TER: What themes do you expect to be dominant in the E&P space in 2015?

PJ: Number one is that there are value plays in the micro-cap space. These companies have been overlooked in the shale play revolution happening over the past couple of years.

Another item for investors to consider is good old natural gas, because lower oil prices have reduced the oil-and-gas spread. On an energy-equivalent basis, not that long ago oil was five times as valuable as gas. That number is now three times. And natural gas generally costs less to drill for and produce. The margins for natural gas companies are going to widen.

Moreover, natural gas has some good demand momentum behind it given that several petrochemical plants and liquefied natural gas facilities [some of the biggest end users of natural gas] are slated to begin production over the next couple of years, while coal-fueled electric generation facilities are being phased out.

TER: What are your 2015 and 2016 price forecasts for gas?

PJ: They're $4.16 per thousand cubic feet [$4.16/Mcf] for 2015 and $4.50/Mcf for 2016.

TER: If investors are doing their due diligence on micro-cap equities and come across companies with working capital issues, should they consider that a red flag?

PJ: It is a red flag, and I would put those companies down as speculative buys. I had one company modeled as having a negative cash position within a couple of months; my speculative buy assumed the company received a capital infusion. I think that is normal for micro-cap companies. The company doesn't have accounts receivable per se, yet has general and administrative expenses. It's not uncommon to have a working capital deficit.

TER: You recently upgraded your rating on an oil services name. Please tell us about that.

PJ: ENSERVCO Corp. (NYSEMKT:ENSV) is a relatively small company that provides frack water heating, hot oiling and acidizing services to the E&P universe. I like that the company is increasing its exposure to these defensive types of services. We're in a questionable environment for oil prices. Drillers are being squeezed and rig counts are going down, but even in a down market drillers need someone to pump hot oil down a well to dislodge paraffin buildup or to acidize a well to stimulate production. ENSERVCO has done a good job gaining market share in its existing markets, as well as with making small acquisitions and growing organically into new markets.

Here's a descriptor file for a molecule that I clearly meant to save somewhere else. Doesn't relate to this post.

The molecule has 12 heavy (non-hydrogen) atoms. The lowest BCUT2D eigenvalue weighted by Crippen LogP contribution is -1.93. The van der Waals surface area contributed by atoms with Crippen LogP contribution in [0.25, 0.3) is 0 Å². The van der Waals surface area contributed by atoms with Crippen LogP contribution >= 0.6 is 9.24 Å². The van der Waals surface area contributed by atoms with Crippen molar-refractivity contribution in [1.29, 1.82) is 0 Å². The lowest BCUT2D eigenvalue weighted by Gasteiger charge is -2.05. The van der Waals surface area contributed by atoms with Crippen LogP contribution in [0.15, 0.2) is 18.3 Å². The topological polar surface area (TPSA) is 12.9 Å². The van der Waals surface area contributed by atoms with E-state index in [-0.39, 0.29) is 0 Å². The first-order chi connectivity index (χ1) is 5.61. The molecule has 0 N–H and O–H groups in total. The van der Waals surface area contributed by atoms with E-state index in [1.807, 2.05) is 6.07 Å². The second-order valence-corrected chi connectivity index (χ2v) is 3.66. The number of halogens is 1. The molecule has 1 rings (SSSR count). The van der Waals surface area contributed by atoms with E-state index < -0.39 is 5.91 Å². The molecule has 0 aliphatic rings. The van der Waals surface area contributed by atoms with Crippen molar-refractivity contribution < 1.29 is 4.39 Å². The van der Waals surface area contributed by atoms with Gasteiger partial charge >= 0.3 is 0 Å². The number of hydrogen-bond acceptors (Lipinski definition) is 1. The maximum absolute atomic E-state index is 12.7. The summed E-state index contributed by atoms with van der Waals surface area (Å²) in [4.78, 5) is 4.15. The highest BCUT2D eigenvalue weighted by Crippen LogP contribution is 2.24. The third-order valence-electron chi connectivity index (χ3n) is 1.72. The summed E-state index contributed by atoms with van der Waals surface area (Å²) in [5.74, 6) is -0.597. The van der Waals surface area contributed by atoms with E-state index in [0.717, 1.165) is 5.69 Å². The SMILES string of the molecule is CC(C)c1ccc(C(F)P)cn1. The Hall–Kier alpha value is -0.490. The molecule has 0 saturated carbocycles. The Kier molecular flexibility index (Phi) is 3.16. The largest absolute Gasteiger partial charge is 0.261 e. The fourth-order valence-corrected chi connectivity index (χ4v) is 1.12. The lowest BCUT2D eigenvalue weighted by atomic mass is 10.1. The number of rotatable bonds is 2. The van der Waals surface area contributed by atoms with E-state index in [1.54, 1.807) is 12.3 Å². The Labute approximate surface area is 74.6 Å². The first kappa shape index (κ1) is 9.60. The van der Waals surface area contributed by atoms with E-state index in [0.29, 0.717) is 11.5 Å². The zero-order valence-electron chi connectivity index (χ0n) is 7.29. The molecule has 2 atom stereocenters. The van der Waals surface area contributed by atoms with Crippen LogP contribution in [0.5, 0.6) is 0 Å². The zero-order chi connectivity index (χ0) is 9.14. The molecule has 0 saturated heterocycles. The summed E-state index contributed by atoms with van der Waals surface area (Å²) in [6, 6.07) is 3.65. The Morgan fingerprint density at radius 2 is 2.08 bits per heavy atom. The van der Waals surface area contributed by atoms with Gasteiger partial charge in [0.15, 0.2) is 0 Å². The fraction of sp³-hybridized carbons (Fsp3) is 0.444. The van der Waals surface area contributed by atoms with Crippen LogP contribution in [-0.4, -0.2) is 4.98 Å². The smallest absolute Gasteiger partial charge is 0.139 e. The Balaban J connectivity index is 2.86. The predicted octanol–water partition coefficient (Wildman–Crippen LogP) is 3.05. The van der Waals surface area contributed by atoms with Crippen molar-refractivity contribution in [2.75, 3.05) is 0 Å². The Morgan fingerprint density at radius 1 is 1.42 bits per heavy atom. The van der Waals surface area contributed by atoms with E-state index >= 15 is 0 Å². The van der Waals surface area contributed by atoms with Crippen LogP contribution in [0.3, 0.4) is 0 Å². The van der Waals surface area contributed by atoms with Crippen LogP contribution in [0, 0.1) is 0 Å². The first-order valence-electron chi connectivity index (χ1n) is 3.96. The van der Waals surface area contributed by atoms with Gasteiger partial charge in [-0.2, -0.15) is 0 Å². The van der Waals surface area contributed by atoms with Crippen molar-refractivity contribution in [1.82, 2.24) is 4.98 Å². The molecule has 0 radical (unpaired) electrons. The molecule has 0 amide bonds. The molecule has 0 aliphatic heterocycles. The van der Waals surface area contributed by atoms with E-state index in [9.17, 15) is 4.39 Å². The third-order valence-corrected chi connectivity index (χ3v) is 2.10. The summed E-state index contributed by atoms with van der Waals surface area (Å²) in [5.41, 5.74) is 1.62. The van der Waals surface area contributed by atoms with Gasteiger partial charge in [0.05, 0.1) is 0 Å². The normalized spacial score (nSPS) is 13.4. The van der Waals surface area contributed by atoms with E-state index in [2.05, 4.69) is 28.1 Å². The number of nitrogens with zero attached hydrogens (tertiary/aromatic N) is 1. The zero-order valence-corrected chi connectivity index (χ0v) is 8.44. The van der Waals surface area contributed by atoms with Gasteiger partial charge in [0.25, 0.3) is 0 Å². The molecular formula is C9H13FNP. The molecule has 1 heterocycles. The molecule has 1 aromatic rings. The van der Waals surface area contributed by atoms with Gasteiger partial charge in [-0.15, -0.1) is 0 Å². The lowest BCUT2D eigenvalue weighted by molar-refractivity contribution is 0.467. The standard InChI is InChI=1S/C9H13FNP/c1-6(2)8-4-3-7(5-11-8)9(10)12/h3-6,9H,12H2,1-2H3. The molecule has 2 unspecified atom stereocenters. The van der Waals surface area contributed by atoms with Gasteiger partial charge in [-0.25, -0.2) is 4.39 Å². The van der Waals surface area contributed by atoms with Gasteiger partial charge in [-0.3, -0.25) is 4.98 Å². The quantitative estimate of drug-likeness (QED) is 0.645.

TER: It recently made a small purchase of 12 hot oiling trucks. How is that material to its top line, if not its bottom line?

PJ: ENSERVCO pointed to about $6M of revenue potential related to that purchase, and that's what triggered my upgrade. The stock recently went down to levels where an upgrade made sense. This is an example of a company being able to develop relationships with much smaller companies so that it can make acquisitions to grow its business.

TER: What is your rating?

PJ: It's a Buy-rated company. I have a $2.85/share price target.

TER: Are there other stories you'd like to share with us?

PJ: Despite hedges covering 90% of its current oil production at almost $100/bbl, and the majority of its gas contracted at $7/Mcf, Miller Energy Resources (NYSE:MILL) has seen its stock killed, down 75% since July 1. Yet its production has come up and the company has made significant management changes, which should satisfy frustrated investors.

Miller hired Carl Geisler, former managing director of investments for Harbinger Group Inc., as CEO. At the same time, it's retained former CEO Scott Boruff's deal-making expertise. Miller has done a great job of consolidating assets, acquiring assets, finding new reserves and developing resources. Production should continue to climb. In the latest quarter, Miller produced 3,300 barrels of oil equivalent a day [3,300 boe/d]. We calculate its net asset value per share at more than $7.50. Its midstream and rig assets alone have been appraised at $175M, and that does not include the value of its reserves. This company has the defensiveness of having real midstream assets that are strategic in nature, meaning that they're the only production facility in the regions where Miller operates, and it doesn't have to rely on the oil price to maintain the entire net asset value.

TER: Miller recently sold its assets in Tennessee, and now is exclusively an Alaskan play. What did you make of that move?

PJ: It's another example of Miller saving some money on selling, general and administrative expense, and consolidating its focus. It started as a Tennessee company, but production there was about 1% of the company's total production. Shareholders are interested in its Alaskan assets, not Tennessee.

TER: Thank you for talking with us today, Philip.

This interview was conducted by Brian Sylvester of The Energy Report and can be read in its entirety here.

Philip Juskowicz, CFA, is a managing director in the research department at Casimir Capital, a boutique investment bank specializing in the natural resource industry. Juskowicz began his career at Standard & Poor's in 1998, where he was one of the first analysts to recommend Mitchell Energy, credited with discovering the Barnett Shale. From 2001-2005, he worked with a former geologist in equity research at both First Albany Corp. and Buckingham Research. At Buckingham, Juskowicz was promoted to a senior oilfield service analyst position, leveraging his extensive knowledge of the E&P space. From 2006-2010, he was an insider to the oil and gas industry, serving as a credit analyst at WestLB, a German investment bank. In this capacity, Juskowicz was responsible for $500M of loans to energy companies and projects. He earned a master's degree in finance from the University of Baltimore.